Dreamlike and deeply sensual, The Summer of Sangaile relies primarily on evocative imagery to relate its story of first love and self-discovery. The film opens at an air show with 17-year-old Sangaile (Julija Steponaityte) watching in fearful longing as stunt planes perform vertical climbs, loops, and dangerous plunging dives. Auste (Aiste Dirziute) works the show distributing raffle tickets for a chance to experience an acrobatic flight with one of the pilots. She is immediately attracted to the enigmatic Sangaile, pushing a ticket into her hand and making sure it is the winning number. When Sangaile refuses the prize, a baffled Auste extends an invitation to meet.

Sangaile, who suffers from vertigo and has a fear of heights, is staying with her parents at their summer villa, a soaring triangular construction built into the side of a wooded hill. (It seems an unlikely coincidence that Sangaile has been relegated to the highest loft, with one wall of her spartan bedroom an open railing.) Here she resides in her own private purgatory of self-recrimination, cutting herself as punishment for her weakness.

Sangaile’s constant longing for something that is beyond her reach is palpable. To escape the loneliness and oppressive atmosphere of her uncommunicative parents, she befriends Auste. The two teens meet at Auste’s high-rise apartment complex where, ironically, she lives on the uppermost floor. Auste’s outgoing personality is reflected in the flamboyance of her bedroom. She delights in designing outrageous clothes and photographing her models in equally outrageous poses. She immediately turns Sangaile into the subject of her creations.

Despite her exuberant nature, Auste intuits Sangaile’s fragility. Her patience and sensitivity gradually coaxes Sangaile out of her shell, emboldening her to open up and step outside of the fears that have restrained her. Their relationship grows naturally into a sexual one. Their encounters are beautifully and tastefully filmed, the lack of explicitness heightening the eroticism. And after a disastrous experience threatens to destroy the relationship,  Sangaile becomes determined to face her fears alone and on her own terms.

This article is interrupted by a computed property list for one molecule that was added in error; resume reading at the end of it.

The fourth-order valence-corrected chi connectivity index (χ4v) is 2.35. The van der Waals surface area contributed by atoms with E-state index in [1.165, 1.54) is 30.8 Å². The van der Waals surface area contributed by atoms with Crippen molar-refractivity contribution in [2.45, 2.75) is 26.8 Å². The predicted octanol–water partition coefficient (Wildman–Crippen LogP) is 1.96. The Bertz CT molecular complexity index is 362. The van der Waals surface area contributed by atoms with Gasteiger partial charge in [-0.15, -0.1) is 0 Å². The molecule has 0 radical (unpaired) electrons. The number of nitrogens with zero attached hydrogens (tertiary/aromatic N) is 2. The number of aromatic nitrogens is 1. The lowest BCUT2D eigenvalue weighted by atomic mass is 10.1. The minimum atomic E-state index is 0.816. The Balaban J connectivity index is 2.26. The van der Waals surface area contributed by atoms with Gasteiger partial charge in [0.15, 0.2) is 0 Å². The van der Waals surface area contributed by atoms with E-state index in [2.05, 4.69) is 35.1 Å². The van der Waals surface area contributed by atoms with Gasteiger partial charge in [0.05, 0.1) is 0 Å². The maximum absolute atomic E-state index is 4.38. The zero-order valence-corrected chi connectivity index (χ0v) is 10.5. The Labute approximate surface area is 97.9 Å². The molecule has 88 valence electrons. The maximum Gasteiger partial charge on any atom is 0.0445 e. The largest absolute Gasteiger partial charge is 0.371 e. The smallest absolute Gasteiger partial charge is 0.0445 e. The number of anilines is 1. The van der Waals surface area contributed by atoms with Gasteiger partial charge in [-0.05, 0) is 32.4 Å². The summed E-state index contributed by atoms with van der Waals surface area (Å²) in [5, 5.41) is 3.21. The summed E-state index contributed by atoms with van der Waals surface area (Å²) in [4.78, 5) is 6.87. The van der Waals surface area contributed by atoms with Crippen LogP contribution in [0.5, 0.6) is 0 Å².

Lithuanian writer/director Alante Kavaite keeps the dialog to a minimum, instead building her film upon a series of visually and sensually rich scenarios that turn mundane locations and everyday activities into places and moments of visceral magic. The hum of electric generators is the background audio for a meaningless sexual encounter. A lake warmed by the waste water from the local power plant offers the perfect secluded beach for a romantic interlude. An overgrown field transforms into a secret garden of passion. Steponaityte and Dirziute are well suited to their roles, both in appearance and character; their freshness and youth lend credibility to every scene, and their natural beauty adds to the film’s visual palette.

Because of the sexual nature of the relationship between the two girls, it will be tempting to label this as an LGBT film, but that would be a mistake. Kavaite succeeds in portraying such a natural progression and purity to the love between the two that it transcends gender.

Written and Directed by Alante Kavaite
Produced by Zivile Gallego and Antoine Simkine
Released by Strand Releasing
Lithuanian with English subtitles
Lithuania/France/Netherlands. 86 min. Not rated
With Julija Steponaityte, Aiste Dirziute, Jurate Sodyte, Martynas Budraitis, Laurynas Jurgelis, Nele Savicenko, and Inga Salkauskaite